Club Run, Saturday 21st November, 2015
My Ride (according to Strava)
Total Distance: 100 km/62 miles with 1,004 metres of climbing
Ride Time: 4 hours 12 minutes
Group size: 12 riders, no FNG’s
Weather in a word or two: Wintry
Main topic of conversation at the start: The Prof was bemoaning the breakdown of the padding and insulation in his aged lobster-mitts. He thought they still made him look like a large, benign, marine crustacean, but I suggested the resemblance was more Danny De Vito’s Penguin than something cute and cuddly from Spongebob Squarepants.
He then spotted the Cow Rangers gloves, massive unwieldy mittens that were secured with elastic bungee cords wrapped multiple times and tourniquet-tight around wrists and forearms, and queried what particular sport they were made for. I helpfully suggested boxing, cage fighting or Mixed Martial Arts. The Cow Ranger himself couldn’t clarify, but admitted that, although fantastically warm, they made braking and gear changes a bit of a lottery.
OGL declared we should all be sectioned for turning out on a day like this and for once no one disagreed. One of the guys then rolled up and instantly made everyone feel warmer as he was wearing just a short-sleeved jersey, arm warmers and shorts. Shorts! Now that’s true madness. It’s as if he helpfully wanted to prove that we weren’t the crazy ones, but that they are most definitely alive, riding bikes and living amongst us.
OGL then mused about how a Belgian-style lock-down here would impact on the Metro Centre and Eldon Square shopping. Personally I’m all for anything that shakes the excessive, mass feeding frenzy and orgy of shopping that now seems de rigueur at Christmas.
Main topic of conversation at the coffee stop: OGL recommended the soup, which he suggested was delicious and warming and just right for a day like this. “Yeah,” Son of G-Dawg countered, “But it isn’t pie is it?” tucking into a massive slice of hot bacon and egg flan.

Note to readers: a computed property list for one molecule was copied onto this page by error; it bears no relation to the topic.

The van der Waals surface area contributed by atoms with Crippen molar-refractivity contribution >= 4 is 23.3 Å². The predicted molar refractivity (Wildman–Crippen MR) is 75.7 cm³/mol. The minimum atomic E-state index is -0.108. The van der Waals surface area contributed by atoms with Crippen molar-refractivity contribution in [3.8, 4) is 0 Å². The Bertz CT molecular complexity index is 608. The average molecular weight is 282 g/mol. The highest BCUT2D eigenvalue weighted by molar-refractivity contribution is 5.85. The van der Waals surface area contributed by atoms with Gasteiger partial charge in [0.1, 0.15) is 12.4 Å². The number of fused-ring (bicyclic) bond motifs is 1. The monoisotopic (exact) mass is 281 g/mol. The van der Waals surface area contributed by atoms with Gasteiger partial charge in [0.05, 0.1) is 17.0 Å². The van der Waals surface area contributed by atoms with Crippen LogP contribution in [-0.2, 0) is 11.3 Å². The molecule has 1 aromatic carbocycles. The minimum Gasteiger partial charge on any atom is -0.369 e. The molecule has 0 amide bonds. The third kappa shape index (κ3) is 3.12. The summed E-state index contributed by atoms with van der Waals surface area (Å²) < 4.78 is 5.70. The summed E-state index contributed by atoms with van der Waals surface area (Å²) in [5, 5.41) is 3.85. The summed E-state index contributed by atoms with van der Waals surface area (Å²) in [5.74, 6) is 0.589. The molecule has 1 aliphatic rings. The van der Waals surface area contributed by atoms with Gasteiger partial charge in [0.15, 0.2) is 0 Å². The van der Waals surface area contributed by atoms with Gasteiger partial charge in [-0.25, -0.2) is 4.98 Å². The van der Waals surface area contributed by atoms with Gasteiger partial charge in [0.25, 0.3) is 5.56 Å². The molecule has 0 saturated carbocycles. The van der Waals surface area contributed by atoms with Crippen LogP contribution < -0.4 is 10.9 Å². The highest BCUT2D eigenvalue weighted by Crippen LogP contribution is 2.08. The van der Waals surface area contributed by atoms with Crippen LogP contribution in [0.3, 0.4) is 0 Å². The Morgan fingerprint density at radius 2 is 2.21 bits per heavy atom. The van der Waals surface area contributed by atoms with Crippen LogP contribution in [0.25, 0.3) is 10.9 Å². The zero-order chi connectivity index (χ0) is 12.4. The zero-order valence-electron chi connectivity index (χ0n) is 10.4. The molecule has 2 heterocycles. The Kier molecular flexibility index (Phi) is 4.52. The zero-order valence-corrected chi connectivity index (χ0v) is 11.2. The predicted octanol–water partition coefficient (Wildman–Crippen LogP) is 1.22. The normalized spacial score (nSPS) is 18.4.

Meanwhile, at another table, a rival club were served up ridiculously healthy platefuls of grilled bananas on wholemeal toast, with green tea and super-skinny lattes all round. We quietly sniggered at these poor, deluded amateurs – don’t they know real cyclists are fuelled by cake?
We dissected one of last winter’s crashes on the lane just past the Snake Bends, where one of the girls started a domino effect sliding on the ice and bringing just about everyone around her down. G-Dawg and Son of G-Dawg were the only ones to survive, sailing carefully on while repeating the mantra – “Don’t stop, don’t look back, don’t brake, don’t even try to steer…”
We then discussed post-ride showers, how long it was possible to stay in the them before the family complained, the pain of blood returning to your extremities and at what point you felt warm enough to actually take some clothes off. The bad days are ones where this is only happens after huddling under the hot water for 15 minutes or so.
G-Dawg has had to give up Sunday rides because he’s committed to looking after two new additions to the family – a pair of young dogs that need constant exercise. Somewhere in the deepest, darkest recesses of my mind a thin candle of hope still flickers with the improbable idea that they are called G-Dog and Son of G-Dog.
The Waffle: A storm passed through overnight with howling, gale-force winds, accompanied by driving snow and rapidly plunging temperatures. The morning was grey and bitterly cold with strong, capricious and freezing winds still whip-lashing around at irregular intervals.